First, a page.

The world now has the highest concentration of carbon dioxide in over 800,000 years, which has triggered major shifts in ices ages and life on the planet in the past

One of the largest divestment activist groups, Carbon Disclosure Project, said that already the threat of disclosure works. Companies, investors and especially institutionals, are likely to take action. Via disclosure, companies or organizations, such as the IMO, will act as they are confronted by failure. Until now, international maritime operators have been able to get away with it. If now the focus of groups like Carbon Disclosure Project, 350.org and others, is going to be on shipping, there will be a shock to the system.

CDP already has been producing damning reports, showing that with only 60,000 major ocean-going ships, global shipping makes up 33% of global freight emissions (1 billion tons compared to 3 billion tons of global carbon emissions from transportation). In its global report, CDP targeted 2604 companies to disclose carbon emissions in 2019. Only 110, or less than 5%, that disclosed were transport operator or logistic providers.

The lack in transparancy and levels of disclosure is maybe seen by companies as their own business, but could now backfire and become costly if investors and insurers become reluctant to finance any longer. It becomes even more a threat to maritime providers when realizing that 40% of global shipping is used to transport fossil fuels, while all are using fossil fuels. To be hit from both sides would have sunk Titanic much quicker even.

The lack of urgency in the global maritime sector is amazing. With the current approach, based on the current assessment, less than 10-15 companies will be able to get through the discussion without scars.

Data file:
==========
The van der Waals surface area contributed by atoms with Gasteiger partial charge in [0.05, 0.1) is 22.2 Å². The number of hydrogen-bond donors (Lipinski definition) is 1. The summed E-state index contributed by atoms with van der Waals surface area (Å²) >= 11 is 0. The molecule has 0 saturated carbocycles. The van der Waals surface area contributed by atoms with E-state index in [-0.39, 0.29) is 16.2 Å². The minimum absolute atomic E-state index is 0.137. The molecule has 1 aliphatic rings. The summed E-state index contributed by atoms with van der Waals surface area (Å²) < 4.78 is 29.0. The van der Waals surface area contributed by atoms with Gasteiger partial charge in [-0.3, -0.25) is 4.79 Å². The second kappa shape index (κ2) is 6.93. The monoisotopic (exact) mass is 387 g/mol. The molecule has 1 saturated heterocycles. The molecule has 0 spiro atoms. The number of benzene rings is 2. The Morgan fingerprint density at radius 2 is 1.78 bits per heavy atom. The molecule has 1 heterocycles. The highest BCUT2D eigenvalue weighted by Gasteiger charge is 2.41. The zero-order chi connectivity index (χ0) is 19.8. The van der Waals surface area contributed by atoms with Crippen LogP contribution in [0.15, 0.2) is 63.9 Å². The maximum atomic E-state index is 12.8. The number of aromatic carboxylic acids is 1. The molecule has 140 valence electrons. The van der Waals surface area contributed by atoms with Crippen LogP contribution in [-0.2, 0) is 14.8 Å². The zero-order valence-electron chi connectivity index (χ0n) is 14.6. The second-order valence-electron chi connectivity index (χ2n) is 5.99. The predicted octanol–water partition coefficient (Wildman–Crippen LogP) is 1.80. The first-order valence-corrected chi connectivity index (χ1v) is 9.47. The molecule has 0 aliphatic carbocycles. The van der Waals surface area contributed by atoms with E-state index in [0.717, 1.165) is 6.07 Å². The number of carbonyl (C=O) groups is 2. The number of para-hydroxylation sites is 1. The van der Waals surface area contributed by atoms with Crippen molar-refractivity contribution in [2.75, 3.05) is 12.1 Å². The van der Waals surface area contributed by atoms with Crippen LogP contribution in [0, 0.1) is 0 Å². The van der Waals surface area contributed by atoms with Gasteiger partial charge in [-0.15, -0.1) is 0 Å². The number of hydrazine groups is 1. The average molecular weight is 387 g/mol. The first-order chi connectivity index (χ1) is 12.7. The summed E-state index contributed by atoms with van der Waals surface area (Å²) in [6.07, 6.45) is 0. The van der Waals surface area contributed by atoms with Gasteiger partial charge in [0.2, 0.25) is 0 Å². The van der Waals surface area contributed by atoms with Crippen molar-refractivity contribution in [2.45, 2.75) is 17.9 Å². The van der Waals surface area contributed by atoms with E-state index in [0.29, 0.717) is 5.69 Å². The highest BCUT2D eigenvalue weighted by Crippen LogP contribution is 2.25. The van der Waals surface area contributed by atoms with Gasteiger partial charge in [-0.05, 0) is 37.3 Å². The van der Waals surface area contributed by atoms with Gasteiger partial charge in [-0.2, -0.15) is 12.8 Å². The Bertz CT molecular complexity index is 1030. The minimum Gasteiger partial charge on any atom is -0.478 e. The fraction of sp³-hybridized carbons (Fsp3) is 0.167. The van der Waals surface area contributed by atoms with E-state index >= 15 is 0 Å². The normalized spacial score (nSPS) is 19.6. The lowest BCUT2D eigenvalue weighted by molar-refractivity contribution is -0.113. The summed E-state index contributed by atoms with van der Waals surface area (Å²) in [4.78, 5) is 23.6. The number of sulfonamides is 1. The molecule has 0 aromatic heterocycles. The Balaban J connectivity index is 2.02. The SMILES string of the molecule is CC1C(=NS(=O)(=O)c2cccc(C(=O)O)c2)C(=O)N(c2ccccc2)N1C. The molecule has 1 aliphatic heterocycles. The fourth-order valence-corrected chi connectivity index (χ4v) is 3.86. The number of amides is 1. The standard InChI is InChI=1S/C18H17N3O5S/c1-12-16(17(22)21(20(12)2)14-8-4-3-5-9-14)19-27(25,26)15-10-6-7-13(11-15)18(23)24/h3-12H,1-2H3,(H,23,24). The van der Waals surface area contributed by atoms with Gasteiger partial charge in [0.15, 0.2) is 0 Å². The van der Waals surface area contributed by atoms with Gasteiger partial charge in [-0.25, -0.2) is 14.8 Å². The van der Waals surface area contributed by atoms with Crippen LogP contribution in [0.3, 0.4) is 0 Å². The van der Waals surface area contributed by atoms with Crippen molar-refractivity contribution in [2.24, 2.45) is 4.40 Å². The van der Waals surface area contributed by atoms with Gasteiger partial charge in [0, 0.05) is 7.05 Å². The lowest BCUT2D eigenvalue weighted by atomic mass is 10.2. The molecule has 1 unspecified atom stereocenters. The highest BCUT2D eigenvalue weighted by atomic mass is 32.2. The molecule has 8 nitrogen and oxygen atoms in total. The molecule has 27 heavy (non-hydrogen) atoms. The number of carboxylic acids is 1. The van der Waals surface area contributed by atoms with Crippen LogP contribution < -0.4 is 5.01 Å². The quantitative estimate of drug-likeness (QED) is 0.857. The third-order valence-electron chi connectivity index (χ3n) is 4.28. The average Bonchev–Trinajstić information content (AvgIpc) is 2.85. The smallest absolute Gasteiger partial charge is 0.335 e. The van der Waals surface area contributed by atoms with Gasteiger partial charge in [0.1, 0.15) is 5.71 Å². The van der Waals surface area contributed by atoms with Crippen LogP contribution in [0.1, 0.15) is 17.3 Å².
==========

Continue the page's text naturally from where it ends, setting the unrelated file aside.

Sea Freight accounts for one third of all carbon dioxide emissions, despite only having 60,000 large vessels

40% of global shipping is used to transport fossil fuels

A prioritization matrix by CDP highlighting risks from lack of disclosure and movement toward low carbon shipping

CDP has a detailed methodology for looking at the disclosure risks posed by each shipping company

For a look at all of today’s economic events, check out our economic calendar.

Mixed Picture Oil Price H1, Increase Expected H2 2021

The current optimism shown in the media and increased oil prices due to the unexpected positive results of Pfizer’s vaccine and the Joe Biden victory in the US presidential elections was not available at all. Mainstream market players such as ADNOC, OMV, VITOL or market analysts, such as Energy Intelligence, Platts and Argus, are rather reluctant in a more optimistic view of the market yet. Most are even indicating that the risks currently seen hovering in the market are too large to expect even a minor price increase very soon.